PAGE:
After arriving at T1 at Singapore Changi Airport using JAL, there is a money exchange and ATM corner just outside the restricted area, and I can cash Singapore dollars at ATM using my credit card here. I was able to get cash at a much better rate than exchanging at Japanese airports.
Credit cards are increasingly accepted in many countries around the world, so it is common to only exchange small amounts of cash, but I would like to examine what is the most economical way to obtain such small amounts of Singapore dollar cash.
※This article was written before the virus scandal. This will be updated.
Degree of acceptance of credit card in Singapore sightseeing
By the way, when I travel abroad, I don’t have to prepare much cash because credit cards are accepted in any country these days. Not only big cities like Paris, but also emerging cities like Kuala Lumpur, Ho Chi Minh City, Vietnam, etc. Is Japan the only country that is so cash-based?
Singapore also has a high level of acceptance of credit cards. When I actually stayed there, I was able to use it without any problems at the ticket office, restaurants, and other tourist spots, and even at the seemingly unusable Hawker’s, they handled it in many places.
You can use it at the ticket vending machine of MRT, and you don’t need to tip unless you stay at a very expensive hotel, but some local hotels refuse it, so for this stay, you need about 10 ~ 30 dollars in cash for 1 day sightseeing. In order not to be in trouble in such a situation, I think it’s better to prepare cash just in case.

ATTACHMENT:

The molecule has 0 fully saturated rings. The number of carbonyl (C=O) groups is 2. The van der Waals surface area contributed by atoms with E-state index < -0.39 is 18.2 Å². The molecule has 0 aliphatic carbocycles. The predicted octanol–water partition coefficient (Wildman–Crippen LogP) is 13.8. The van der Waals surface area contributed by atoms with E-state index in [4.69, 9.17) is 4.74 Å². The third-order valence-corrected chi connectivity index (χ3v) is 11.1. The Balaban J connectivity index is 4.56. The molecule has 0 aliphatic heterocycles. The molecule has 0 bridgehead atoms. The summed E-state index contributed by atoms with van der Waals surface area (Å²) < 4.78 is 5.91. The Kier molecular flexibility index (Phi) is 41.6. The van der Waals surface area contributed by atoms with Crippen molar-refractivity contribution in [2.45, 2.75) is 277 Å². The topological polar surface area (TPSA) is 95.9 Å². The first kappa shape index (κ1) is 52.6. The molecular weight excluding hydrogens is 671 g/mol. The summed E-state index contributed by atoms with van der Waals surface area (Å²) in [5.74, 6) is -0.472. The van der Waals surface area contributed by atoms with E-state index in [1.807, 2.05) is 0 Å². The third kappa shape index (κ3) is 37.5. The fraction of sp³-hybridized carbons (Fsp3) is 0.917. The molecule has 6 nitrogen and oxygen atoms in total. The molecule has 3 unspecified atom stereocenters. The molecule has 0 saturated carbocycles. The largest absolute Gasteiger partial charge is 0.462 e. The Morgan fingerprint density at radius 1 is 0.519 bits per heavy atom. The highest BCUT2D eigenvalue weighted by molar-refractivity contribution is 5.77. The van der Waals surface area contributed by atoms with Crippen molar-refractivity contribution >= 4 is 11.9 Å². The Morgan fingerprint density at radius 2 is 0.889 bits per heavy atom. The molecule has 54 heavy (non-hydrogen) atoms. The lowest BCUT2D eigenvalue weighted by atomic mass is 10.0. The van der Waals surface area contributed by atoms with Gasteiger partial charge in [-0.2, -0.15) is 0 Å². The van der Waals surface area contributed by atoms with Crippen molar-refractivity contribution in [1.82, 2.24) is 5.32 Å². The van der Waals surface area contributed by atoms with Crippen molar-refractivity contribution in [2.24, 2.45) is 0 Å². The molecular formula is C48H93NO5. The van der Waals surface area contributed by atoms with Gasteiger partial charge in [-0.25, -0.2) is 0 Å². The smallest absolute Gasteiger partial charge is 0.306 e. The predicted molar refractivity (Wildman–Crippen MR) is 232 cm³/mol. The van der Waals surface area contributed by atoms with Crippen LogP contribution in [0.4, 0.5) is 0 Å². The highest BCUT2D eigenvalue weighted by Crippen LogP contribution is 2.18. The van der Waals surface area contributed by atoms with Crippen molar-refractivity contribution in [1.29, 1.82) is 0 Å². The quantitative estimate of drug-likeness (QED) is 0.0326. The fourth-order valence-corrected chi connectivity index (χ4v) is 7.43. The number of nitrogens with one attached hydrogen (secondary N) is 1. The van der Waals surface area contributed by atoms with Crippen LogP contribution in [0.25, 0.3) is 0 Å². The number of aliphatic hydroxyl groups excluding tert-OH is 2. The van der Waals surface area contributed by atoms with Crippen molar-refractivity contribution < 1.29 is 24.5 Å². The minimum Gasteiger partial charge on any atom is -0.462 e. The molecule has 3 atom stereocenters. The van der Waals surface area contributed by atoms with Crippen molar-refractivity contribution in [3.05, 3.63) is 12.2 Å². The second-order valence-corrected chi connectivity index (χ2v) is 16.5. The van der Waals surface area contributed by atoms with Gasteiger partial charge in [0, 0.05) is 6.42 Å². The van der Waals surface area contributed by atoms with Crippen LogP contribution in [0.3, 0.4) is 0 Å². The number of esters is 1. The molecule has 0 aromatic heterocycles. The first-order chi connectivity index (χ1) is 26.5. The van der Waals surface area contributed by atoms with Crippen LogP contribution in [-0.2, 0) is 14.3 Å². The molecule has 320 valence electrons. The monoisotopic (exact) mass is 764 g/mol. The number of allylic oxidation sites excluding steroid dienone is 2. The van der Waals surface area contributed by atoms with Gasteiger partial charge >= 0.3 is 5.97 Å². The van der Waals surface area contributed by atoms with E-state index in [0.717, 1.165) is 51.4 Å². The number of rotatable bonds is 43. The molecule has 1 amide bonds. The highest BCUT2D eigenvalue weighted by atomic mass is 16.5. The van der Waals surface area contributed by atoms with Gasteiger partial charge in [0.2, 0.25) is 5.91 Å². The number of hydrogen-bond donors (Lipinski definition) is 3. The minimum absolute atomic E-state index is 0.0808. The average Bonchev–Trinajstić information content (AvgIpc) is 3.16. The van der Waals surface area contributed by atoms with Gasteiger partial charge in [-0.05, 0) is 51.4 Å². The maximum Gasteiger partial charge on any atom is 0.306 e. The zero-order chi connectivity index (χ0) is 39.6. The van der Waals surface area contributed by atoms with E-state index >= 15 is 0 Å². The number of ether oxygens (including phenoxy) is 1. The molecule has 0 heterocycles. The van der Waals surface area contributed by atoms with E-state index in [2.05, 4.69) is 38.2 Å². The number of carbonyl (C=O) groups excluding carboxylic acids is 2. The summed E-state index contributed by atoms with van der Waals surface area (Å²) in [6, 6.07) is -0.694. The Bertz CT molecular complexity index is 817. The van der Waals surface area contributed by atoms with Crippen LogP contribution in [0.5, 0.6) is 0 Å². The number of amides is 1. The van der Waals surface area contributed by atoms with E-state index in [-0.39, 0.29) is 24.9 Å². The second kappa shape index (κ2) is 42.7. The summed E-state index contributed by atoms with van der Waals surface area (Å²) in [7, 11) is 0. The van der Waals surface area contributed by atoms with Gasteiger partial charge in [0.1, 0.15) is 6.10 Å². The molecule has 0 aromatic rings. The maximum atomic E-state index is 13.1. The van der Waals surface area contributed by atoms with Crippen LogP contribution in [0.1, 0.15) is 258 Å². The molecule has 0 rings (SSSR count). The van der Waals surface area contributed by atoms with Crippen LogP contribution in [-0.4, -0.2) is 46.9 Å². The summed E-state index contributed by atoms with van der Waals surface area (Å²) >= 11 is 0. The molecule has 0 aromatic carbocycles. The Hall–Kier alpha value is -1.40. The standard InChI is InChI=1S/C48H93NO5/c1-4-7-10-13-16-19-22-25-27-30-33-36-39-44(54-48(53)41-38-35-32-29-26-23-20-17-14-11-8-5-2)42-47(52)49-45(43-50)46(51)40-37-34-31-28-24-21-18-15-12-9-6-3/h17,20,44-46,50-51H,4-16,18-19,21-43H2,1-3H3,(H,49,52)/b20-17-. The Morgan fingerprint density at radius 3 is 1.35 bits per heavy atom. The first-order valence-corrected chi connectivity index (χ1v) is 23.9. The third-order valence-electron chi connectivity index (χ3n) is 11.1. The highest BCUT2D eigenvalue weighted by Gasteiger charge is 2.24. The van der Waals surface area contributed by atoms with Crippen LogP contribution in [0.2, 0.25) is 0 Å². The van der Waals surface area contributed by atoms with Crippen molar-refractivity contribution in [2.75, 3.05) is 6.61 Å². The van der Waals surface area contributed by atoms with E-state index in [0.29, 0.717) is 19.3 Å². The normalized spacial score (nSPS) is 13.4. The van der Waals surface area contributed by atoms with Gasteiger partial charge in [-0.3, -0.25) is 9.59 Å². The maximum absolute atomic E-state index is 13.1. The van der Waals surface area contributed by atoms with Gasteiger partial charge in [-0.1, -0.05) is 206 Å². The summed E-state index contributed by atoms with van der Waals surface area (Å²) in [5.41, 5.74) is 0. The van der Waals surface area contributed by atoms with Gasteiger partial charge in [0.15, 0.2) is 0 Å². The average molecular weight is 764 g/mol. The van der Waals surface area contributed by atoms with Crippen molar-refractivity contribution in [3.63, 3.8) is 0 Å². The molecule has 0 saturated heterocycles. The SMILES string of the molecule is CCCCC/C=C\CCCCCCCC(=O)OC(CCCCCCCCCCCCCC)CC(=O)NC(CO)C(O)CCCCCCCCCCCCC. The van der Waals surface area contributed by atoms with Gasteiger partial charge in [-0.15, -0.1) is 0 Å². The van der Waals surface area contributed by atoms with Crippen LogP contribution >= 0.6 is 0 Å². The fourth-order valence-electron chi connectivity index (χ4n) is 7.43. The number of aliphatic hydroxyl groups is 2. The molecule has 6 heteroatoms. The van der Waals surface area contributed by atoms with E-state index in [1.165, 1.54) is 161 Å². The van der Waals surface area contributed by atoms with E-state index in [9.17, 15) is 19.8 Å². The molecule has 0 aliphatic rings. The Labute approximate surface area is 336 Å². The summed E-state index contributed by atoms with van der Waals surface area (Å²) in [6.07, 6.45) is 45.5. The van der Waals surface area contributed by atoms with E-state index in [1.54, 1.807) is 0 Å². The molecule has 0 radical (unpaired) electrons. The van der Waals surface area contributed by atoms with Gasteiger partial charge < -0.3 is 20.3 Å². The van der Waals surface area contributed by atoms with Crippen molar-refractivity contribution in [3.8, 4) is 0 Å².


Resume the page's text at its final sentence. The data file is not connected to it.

Location of Changi Airport ATM Corner
Well, there are several ways to exchange money into Singapore dollars, but I used ATM cashing. It’s right outside the baggage claim area after you get off the plane at JAL terminal 1 at Changi Airport.
It is located in the middle of the two exits that go through customs and through the restricted area, and there is a fast food restaurant next door. I use a red machine with “DBS” on it among the 3 machines lined up, but there are many of these ATMs in Singapore, so I think it’s okay to just exchange small amounts here.
Insert your credit card in the green part on the right and operate the screen in the following order.
- Enter PIN (To enter the security code)
- Cash Withdrawal
- With Receipt
If you specify more than 50 dollars, there was a fear that 50 dollar bills, which are large bills, would come out, so I initially specified 45 dollars, but I couldn’t exchange it because of an error. Next, I specified $20 and I was able to exchange it, so it doesn’t seem to work with a $5 bill. This time I exchanged 60 dollars in 2 installments.
What’s the exchange rate?
I used the Rakuten card I got from Hapitas to exchange money. I exchanged 60 dollars for 4,880 yen. If you add the annual interest rate of revolving payments, it’s 5,000 yen exactly.
The posted rate for the day is $1 ≠ 80.9. If you simply calculate this, it will be 4,854 yen, so if you exclude the annual interest, you can exchange it almost free of charge. By the way, when I saw a case that I paid by JAL card on that day, $1 = \82.8, so if I exchange 60 dollars at this rate, it would be 4,968 yen. The difference between the two is about 1%.
If you look at the exchange rate near the ATM, the 100 yen rate is 1.21 dollars ($1 = 82.64) … which is quite cheap! By the way, the exchange rate of Travelex in Japan on that day was $1 = ¥87, so it would cost ¥5,220 to exchange $60. Exchange at Haneda Airport is similar, so you can see how Japanese banks and airports are in a mess.
Even so, the exchange counter at Changi Airport is so cheap. …。 Small amount of exchange may be cheaper than ATM cash.
In addition to the $60 I exchanged at this ATM, the $30 I brought from Japan, totaling $90, disappeared almost completely after 3 and a half days of stay, so I realized that I still need some cash. That said, you should keep in mind that there is no need to prepare in advance at Japanese airports, as there is a way to exchange money for such a good deal right outside the restricted area of the airport.
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